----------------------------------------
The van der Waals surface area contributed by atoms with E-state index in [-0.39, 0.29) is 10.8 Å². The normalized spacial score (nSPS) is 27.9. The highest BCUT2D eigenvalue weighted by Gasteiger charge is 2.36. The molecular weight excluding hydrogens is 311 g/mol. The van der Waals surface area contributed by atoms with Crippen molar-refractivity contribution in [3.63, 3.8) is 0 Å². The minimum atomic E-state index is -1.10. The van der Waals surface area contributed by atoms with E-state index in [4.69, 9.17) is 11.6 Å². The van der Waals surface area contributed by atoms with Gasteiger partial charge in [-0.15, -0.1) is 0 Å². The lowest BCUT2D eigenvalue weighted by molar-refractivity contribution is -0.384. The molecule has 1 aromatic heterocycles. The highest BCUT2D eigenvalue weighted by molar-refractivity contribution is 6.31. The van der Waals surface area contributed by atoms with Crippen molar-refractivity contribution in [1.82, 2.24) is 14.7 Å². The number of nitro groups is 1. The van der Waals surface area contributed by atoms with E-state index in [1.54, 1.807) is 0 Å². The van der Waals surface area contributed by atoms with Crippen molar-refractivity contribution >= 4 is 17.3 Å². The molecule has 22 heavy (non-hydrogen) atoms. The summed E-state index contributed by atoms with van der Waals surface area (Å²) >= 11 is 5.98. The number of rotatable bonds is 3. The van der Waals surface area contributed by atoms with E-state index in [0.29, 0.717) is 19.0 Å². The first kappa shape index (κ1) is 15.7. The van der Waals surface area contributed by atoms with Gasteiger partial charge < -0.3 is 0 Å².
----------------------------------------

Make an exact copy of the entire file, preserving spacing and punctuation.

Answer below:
The van der Waals surface area contributed by atoms with E-state index in [-0.39, 0.29) is 10.8 Å². The normalized spacial score (nSPS) is 27.9. The highest BCUT2D eigenvalue weighted by Gasteiger charge is 2.36. The molecular weight excluding hydrogens is 311 g/mol. The van der Waals surface area contributed by atoms with Crippen molar-refractivity contribution in [3.63, 3.8) is 0 Å². The minimum atomic E-state index is -1.10. The van der Waals surface area contributed by atoms with E-state index in [4.69, 9.17) is 11.6 Å². The van der Waals surface area contributed by atoms with Gasteiger partial charge in [-0.15, -0.1) is 0 Å². The lowest BCUT2D eigenvalue weighted by molar-refractivity contribution is -0.384. The molecule has 1 aromatic heterocycles. The highest BCUT2D eigenvalue weighted by molar-refractivity contribution is 6.31. The van der Waals surface area contributed by atoms with Crippen molar-refractivity contribution in [1.82, 2.24) is 14.7 Å². The number of nitro groups is 1. The van der Waals surface area contributed by atoms with E-state index in [1.54, 1.807) is 0 Å². The van der Waals surface area contributed by atoms with Crippen molar-refractivity contribution >= 4 is 17.3 Å². The molecule has 22 heavy (non-hydrogen) atoms. The summed E-state index contributed by atoms with van der Waals surface area (Å²) >= 11 is 5.98. The number of rotatable bonds is 3. The van der Waals surface area contributed by atoms with E-state index in [0.29, 0.717) is 19.0 Å². The first kappa shape index (κ1) is 15.7. The van der Waals surface area contributed by atoms with Gasteiger partial charge < -0.3 is 0 Å².